ST. LOUIS -- If there was such a thing as a mulligan in the NHL, the Blues probably qualified for it on Tuesday.
To start, this was the third game in four nights in three different cities for the team. Making matters worse was an injury issue, in which the lineup was missing three of its top six forwards, including captain David Backes.
But you get no do-overs on NHL schedules. The Blues had to play the San Jose Sharks at Scottrade Center, ready or not. The result was a 4-2, a third consecutive loss to the Sharks this season.
This time didn't seem like a fair fight. But don't tell Blues forward Alexander Steen that.
"This is the reality of our team right now, and all the teams go through this during the course of the season," Steen said. "There's no excuses. It's part of the game.
"It's an 82-game season and teams go through injuries. We're not the only ones ... This is our team. We know we can win when we play hard. You saw how we played in the second and third periods.
"We just didn't play in the first period, it has nothing to do with the other stuff."
The well-rested Sharks (21-7-6) weren't playing the Blues (22-7-4), per se. They were something closer to a Scottrade house team, one without regulars Backes, Vladimir Sobotka, Jaden Schwartz, Jordan Leopold and Ryan Reaves, to name a few.
That said, the Blues looked familiar in at least one aspect -- they fell behind early by a large margin to the Sharks.
"It's something we're going to have to discuss (today)," Blues coach Ken Hitchcock said. "We've had just too many of these starts like this.
"We're not engaged quick enough. It was the same start in Columbus, similar start in Ottawa. Same thing. Obviously there's a preparation problem. We have to do a better job -- between coaches and players -- at preparing to function properly checking-wise early."
The Blues trailed 2-0 after 12 minutes 34 seconds, 3-0 after 22 minutes. To their credit, they cut the margin to one entering the third. But an Al Michaels finish wasn't forthcoming.
The Blues have not rallied to win from a three-goal deficit at home since a 7-4 victory over Tampa Bay on Dec. 23, 1993.
The conclusion, if not predictable, was comprehensible. San Jose had outscored the Blues 12-5 in two previous meetings, and now has outscored St. Louis 8-0 in first periods.
"It's like a broken record," said Kevin Shattenkirk, who scored his fourth goal of the season. "We (started well) initially, for a couple of minutes. They got a fortunate bounce on their first goal, but from there we have to pick our heads up."
As if they weren't getting enough bad breaks, the Blues got another one on San Jose's first goal. A shot by Marty Havlat bounced off the partition behind netminder Jaroslov Halak and caromed in front. San Jose's Joe Pavelski banged it home for his 13th goal and a 1-0 lead with 10 minutes 22 seconds to play in the opening period.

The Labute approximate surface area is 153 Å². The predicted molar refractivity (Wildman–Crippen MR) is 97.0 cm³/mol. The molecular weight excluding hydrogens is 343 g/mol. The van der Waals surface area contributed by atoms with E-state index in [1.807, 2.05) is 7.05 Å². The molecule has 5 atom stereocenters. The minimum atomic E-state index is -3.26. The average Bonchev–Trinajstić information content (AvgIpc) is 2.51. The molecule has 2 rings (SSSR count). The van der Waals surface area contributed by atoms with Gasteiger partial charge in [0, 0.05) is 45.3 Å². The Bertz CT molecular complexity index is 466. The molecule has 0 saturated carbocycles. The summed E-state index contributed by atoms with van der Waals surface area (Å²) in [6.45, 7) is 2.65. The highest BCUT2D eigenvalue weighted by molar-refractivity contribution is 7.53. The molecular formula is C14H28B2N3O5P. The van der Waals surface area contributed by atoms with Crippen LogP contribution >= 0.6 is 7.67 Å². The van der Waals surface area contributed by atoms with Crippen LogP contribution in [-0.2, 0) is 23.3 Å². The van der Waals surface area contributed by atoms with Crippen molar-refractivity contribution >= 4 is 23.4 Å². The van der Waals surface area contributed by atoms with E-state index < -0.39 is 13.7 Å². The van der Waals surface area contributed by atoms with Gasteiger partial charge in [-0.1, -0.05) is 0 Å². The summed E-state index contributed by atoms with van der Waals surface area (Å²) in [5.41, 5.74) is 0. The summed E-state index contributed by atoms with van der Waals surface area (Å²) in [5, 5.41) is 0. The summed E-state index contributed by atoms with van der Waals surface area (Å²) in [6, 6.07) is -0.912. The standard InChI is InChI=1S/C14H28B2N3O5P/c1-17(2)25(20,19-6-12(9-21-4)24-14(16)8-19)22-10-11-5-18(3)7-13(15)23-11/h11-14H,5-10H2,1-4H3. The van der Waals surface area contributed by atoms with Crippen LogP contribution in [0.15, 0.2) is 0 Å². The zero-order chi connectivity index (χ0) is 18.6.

A few minutes later, it was Groundhog's Day, as San Jose scored in identical fashion. This time, Justin Braun fired wide of the net and Matt Irwin banged in the carom off the board. Irwin's first goal of the season made it 2-0 Sharks ith 7:26 remaining.
"No, that's really sloppy defensive play," Hitchcock said. "We've been guilty of that for a little while."
Two minutes into the second period, it got worse. Brent Burns walked out from behind Halak to score and the crowd went into 3-0 induced coma.
But the Blues demonstrated some doggedness late in the second. Shattenkirk took a pass from Ian Cole and blasted a shot that caromed in off sliding San Jose defender Andrew Desjardins. The margin was 3-1 with 4:29 remaining in the segment.
The few, the proud, the Blues were still alive. With 24 seconds to play in the period, and the teams 4-on-4, Jay Bouwmeester walked the line before banging another shot by Antti Niemi.
The Blues were pushing the pace, trailing 3-2 as the period ended. But San Jose's fourth goal midway through the third popped the romantic comeback bubble. Havlat swept in a rebound off the post to give the Sharks a 4-2 cushion with just over 11 minutes to play.
It was a maddening game for Halak, who handled 23 saves but not the bounces.
"I don't know how many games we've played here before tonight, but we never scored (on bounces) like that and the opposition never scored like that," Halak said.
"It's bad luck but at the same time we have to play better in the first period again. It starts with me, and we just need to do a better job."
The Blues have a day to regroup before playing host to the Montreal Canadiens on Thursday. Hopefully, they'll get some players back, as well as some legs.
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